Diabetes risk may be modifiable through healthy lifestyle habits, and interventions for adults with prediabetes have been shown to be effective. Still, few individuals aged 65 years and older at risk for type 2 diabetes participate in evidence-based programs to reduce their risk.
One barrier may be the in-person model for delivering diabetes prevention care, according to geriatric specialists at NYU Langone Health. They are leading an ongoing trial, the BRInging the Diabetes Prevention Program to GEriatric Populations (BRIDGE) study, to assess an alternative, telehealth-based Diabetes Prevention Program (DPP) tailored for older adults with prediabetes.
“As of 2018, Medicare reimburses for provision of a CDC-approved diabetes prevention program curriculum delivered in-person,” says Emily Johnston, PhD, MPH, a research assistant professor of medicine. “However, in-person DPPs are usually offered only at hospitals, YMCAs, and health departments, limiting accessibility for older adults.”
“In-person DPPs are usually offered only at hospitals, YMCAs, and health departments, limiting accessibility for older adults.”Emily Johnston, PhD, MPH
“Offering an online version could be an innovative way to extend the reach of the DPPs to low-income seniors and other marginalized groups,” says Joshua Chodosh, MD, director of the Division of Geriatric Medicine and Palliative Care. “Additionally, the online format could reduce the cost for implementing and administering the program.”
While some online DPPs are available, many are cost-prohibitive and not tailored to the unique needs of older adults.
The BRIDGE Study
In addition to comparing the effectiveness of two different strategies for delivering a tailored DPP to older adults with prediabetes, the BRIDGE study is also examining the feasibility of delivering either approach as a primary care integrated program.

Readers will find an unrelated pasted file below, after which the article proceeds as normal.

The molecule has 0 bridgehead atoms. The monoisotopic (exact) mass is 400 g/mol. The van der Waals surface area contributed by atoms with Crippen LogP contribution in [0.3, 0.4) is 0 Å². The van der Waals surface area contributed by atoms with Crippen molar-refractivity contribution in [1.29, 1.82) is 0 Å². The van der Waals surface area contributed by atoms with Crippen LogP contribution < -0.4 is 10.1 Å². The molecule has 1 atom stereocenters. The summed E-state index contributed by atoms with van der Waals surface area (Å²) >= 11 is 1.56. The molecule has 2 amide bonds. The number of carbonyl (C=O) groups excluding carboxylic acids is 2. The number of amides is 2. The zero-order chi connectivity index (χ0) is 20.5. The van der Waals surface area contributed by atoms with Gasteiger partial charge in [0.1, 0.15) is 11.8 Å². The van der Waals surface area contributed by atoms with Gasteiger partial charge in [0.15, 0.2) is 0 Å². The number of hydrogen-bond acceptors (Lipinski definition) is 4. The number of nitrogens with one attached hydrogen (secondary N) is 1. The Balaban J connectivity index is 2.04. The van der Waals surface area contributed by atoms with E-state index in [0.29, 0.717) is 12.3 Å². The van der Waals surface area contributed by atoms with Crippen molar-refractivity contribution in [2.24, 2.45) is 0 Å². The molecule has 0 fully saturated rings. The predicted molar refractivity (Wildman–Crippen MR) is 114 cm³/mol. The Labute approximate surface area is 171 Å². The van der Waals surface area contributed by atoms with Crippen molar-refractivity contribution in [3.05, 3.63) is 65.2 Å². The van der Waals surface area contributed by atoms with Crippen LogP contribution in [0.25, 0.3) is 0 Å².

NYU Langone researchers are recruiting patients and randomizing them to a 12-month DPP either delivered via videoconferencing or traditional, in-person programming. Participants are men and women with prediabetes who are 65 years and older and have a body mass index (BMI) within the overweight or obesity range. The primary outcomes are six-month weight loss (effectiveness) and program participation (feasibility).
Based on data from a preliminary pilot study, videoconferencing appears to be a feasible and acceptable way to administer a DPP to older adults, says Dr. Chodosh.
“Providing DPP via videoconferencing resulted in high attendance and participant retention, and we observed a significant weight change…over the 6-week intervention period.”Joshua Chodosh, MD
“Providing DPP via videoconferencing resulted in high attendance and participant retention, and we observed a significant weight change of 2.9 percent at a rate of 0.2 to 0.5 kilograms per week over the 6-week intervention period.”
Findings of this pilot, led by nutritional epidemiologist Jeannette M. Beasley, PhD, MPH, helped the team to adapt the DPP to meet the individual needs of older adults with prediabetes, including modifications for those with reduced hearing and visual acuity.
In the future, the team believes the results of BRIDGE could be used to inform best practices that could potentially reach more than 26 million older adults with prediabetes in hospital, community-based, and rural settings.
Informing Policy and Best Practices
During the COVID-19 pandemic, some virtual preventive care services were covered by Medicare. Dr. Johnston hopes that positive results from BRIDGE will encourage policymakers to enact permanent reimbursement for virtual DPP services.
“Our adapted care model is in keeping with the current CDC-approved DPP curriculum, but it is enhanced for older adults,” Dr. Johnston explains. “We hope this research will inform best practices for the delivery of an engaging and effective program to reduce diabetes risk that is accessible to older adults.”